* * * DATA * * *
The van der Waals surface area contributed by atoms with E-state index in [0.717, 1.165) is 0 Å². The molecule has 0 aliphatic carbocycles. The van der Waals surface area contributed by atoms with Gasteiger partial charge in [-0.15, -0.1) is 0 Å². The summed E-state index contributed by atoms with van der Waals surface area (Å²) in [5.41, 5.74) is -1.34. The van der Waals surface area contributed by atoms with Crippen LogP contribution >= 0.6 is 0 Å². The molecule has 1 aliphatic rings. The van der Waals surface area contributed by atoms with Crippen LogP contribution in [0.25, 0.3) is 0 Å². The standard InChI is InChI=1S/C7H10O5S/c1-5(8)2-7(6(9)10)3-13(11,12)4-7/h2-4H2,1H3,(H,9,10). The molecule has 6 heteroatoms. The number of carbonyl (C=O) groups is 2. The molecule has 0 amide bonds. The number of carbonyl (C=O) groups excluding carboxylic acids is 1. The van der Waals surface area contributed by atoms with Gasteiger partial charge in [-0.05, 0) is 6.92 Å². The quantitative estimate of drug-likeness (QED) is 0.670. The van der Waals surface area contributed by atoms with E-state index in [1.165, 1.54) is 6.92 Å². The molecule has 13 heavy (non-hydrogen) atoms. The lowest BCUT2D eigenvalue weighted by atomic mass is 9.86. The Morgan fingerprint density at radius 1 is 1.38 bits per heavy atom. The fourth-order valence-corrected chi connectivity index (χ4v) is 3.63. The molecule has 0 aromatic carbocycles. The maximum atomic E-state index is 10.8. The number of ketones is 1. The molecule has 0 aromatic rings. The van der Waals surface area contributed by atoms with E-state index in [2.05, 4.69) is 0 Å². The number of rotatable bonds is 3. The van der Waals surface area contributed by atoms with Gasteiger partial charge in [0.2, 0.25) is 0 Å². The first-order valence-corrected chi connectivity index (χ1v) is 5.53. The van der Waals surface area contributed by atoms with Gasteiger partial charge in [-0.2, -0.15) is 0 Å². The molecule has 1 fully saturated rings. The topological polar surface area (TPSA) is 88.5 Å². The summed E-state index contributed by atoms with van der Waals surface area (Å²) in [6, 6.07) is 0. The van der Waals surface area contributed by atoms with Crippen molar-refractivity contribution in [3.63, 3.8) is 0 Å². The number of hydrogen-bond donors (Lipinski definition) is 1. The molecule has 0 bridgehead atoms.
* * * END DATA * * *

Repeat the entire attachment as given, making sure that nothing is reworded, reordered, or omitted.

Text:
The van der Waals surface area contributed by atoms with E-state index in [0.717, 1.165) is 0 Å². The molecule has 0 aliphatic carbocycles. The van der Waals surface area contributed by atoms with Gasteiger partial charge in [-0.15, -0.1) is 0 Å². The summed E-state index contributed by atoms with van der Waals surface area (Å²) in [5.41, 5.74) is -1.34. The van der Waals surface area contributed by atoms with Crippen LogP contribution >= 0.6 is 0 Å². The molecule has 1 aliphatic rings. The van der Waals surface area contributed by atoms with Crippen LogP contribution in [0.25, 0.3) is 0 Å². The standard InChI is InChI=1S/C7H10O5S/c1-5(8)2-7(6(9)10)3-13(11,12)4-7/h2-4H2,1H3,(H,9,10). The molecule has 6 heteroatoms. The number of carbonyl (C=O) groups is 2. The molecule has 0 amide bonds. The number of carbonyl (C=O) groups excluding carboxylic acids is 1. The van der Waals surface area contributed by atoms with Gasteiger partial charge in [-0.05, 0) is 6.92 Å². The quantitative estimate of drug-likeness (QED) is 0.670. The van der Waals surface area contributed by atoms with E-state index in [1.165, 1.54) is 6.92 Å². The molecule has 13 heavy (non-hydrogen) atoms. The lowest BCUT2D eigenvalue weighted by atomic mass is 9.86. The Morgan fingerprint density at radius 1 is 1.38 bits per heavy atom. The fourth-order valence-corrected chi connectivity index (χ4v) is 3.63. The molecule has 0 aromatic carbocycles. The maximum atomic E-state index is 10.8. The number of ketones is 1. The molecule has 0 aromatic rings. The van der Waals surface area contributed by atoms with E-state index in [2.05, 4.69) is 0 Å². The number of rotatable bonds is 3. The van der Waals surface area contributed by atoms with Gasteiger partial charge in [0.2, 0.25) is 0 Å². The first-order valence-corrected chi connectivity index (χ1v) is 5.53. The van der Waals surface area contributed by atoms with Gasteiger partial charge in [-0.2, -0.15) is 0 Å². The molecule has 1 fully saturated rings. The topological polar surface area (TPSA) is 88.5 Å². The summed E-state index contributed by atoms with van der Waals surface area (Å²) in [6, 6.07) is 0. The van der Waals surface area contributed by atoms with Crippen molar-refractivity contribution in [3.63, 3.8) is 0 Å². The number of hydrogen-bond donors (Lipinski definition) is 1. The molecule has 0 bridgehead atoms.